We’ve signed Save Our Wild Salmon’s letter calling on President Obama and Oregon Senator Merkley to support long-term solutions on the Columbia-Snake River Basin. Below is the official Save Our Wild Salmon’s press release. You can also learn more on Save Our Wild Salmon’s blog.
OFFICIAL PRESS RELEASE
Today, more than 100 outdoor and recreational fishing businesses called on President Obama and Oregon Senator Merkley for leadership on one of the nation’s most important natural resource issues: the protection and restoration of wild salmon and steelhead in the Pacific Northwest’s Columbia-Snake River Basin.
“With the new Obama administration and a new Congress, we now have our best opportunity to end the political and legal deadlock of the last eight years and bring our salmon back from the brink of extinction,” Gareth Martins, Osprey Packs Marketing Director, said. “The former administration’s disregard for the value of these fish and the health of our rivers to the people of the Northwest and beyond is hurting thousands of businesses around the country, including the outdoor industry. Only by putting science first can we meet the vital challenge of salmon recovery head on.” Osprey is based in Cortez, CO.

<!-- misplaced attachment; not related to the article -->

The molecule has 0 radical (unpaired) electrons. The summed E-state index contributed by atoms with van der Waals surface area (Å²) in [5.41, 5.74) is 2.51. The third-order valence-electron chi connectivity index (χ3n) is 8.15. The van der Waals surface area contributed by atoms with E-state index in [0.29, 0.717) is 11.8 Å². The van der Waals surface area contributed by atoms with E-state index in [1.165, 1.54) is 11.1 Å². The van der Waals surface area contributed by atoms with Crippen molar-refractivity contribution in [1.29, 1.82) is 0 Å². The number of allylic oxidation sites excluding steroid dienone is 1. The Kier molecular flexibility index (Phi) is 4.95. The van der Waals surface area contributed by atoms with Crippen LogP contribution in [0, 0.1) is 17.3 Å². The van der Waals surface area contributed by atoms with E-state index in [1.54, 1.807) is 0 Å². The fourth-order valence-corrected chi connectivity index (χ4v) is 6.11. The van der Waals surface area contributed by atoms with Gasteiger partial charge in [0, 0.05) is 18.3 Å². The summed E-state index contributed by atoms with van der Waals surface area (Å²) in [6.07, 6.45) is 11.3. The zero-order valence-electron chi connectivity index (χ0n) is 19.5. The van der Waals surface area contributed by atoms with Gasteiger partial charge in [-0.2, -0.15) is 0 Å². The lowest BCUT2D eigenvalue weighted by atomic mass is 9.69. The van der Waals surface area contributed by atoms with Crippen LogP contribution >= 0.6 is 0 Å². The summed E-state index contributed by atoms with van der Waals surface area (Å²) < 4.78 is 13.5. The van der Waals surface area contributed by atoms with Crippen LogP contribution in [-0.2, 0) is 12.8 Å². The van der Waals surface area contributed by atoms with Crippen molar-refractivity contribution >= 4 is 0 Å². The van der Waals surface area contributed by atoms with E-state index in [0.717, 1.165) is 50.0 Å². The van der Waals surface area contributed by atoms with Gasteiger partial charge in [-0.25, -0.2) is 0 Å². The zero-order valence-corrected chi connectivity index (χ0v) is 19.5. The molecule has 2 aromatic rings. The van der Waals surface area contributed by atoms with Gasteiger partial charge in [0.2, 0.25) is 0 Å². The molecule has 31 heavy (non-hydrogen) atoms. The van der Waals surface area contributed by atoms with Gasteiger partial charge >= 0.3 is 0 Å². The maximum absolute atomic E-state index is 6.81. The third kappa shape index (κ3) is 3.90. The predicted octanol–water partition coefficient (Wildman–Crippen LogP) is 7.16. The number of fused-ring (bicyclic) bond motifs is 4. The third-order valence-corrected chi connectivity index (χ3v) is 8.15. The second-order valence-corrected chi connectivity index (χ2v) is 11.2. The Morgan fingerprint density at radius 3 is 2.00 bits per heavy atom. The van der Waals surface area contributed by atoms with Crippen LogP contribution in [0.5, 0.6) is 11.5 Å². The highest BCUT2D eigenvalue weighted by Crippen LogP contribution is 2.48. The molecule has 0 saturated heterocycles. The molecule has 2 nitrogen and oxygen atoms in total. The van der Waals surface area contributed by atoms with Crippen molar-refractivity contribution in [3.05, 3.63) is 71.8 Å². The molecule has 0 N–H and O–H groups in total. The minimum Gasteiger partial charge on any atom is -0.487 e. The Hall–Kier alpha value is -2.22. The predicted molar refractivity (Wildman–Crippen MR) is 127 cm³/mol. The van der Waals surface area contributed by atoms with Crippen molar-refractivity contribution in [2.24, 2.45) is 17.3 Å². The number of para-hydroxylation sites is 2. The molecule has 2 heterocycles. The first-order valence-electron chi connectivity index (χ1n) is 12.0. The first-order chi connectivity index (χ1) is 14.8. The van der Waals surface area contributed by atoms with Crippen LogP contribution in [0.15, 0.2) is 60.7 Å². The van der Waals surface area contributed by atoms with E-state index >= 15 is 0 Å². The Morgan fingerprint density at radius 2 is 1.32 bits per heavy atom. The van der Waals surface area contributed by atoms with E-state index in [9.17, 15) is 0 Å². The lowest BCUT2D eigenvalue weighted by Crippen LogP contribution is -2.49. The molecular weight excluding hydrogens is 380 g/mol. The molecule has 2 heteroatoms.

Spanning seven western states (Washington, Oregon, Nevada, Wyoming, Idaho, Montana, and Utah), the Columbia-Snake River Basin was once home to the world’s most prolific salmon runs, with 30 million salmon once returning. Today, less than 1 percent of that historic number remain.Thirteen stocks of Columbia-Snake River salmon and steelhead, including all four remaining Snake River stocks, are listed under the Endangered Species Act. Populations of wild Snake River salmon have shown little improvement since being listed in the 1990s. In fact, numbers published today by the Pacific Fishery Management Council show that the five-year average for these fish hover around those 1990 levels and all populations are well below levels required for recovery.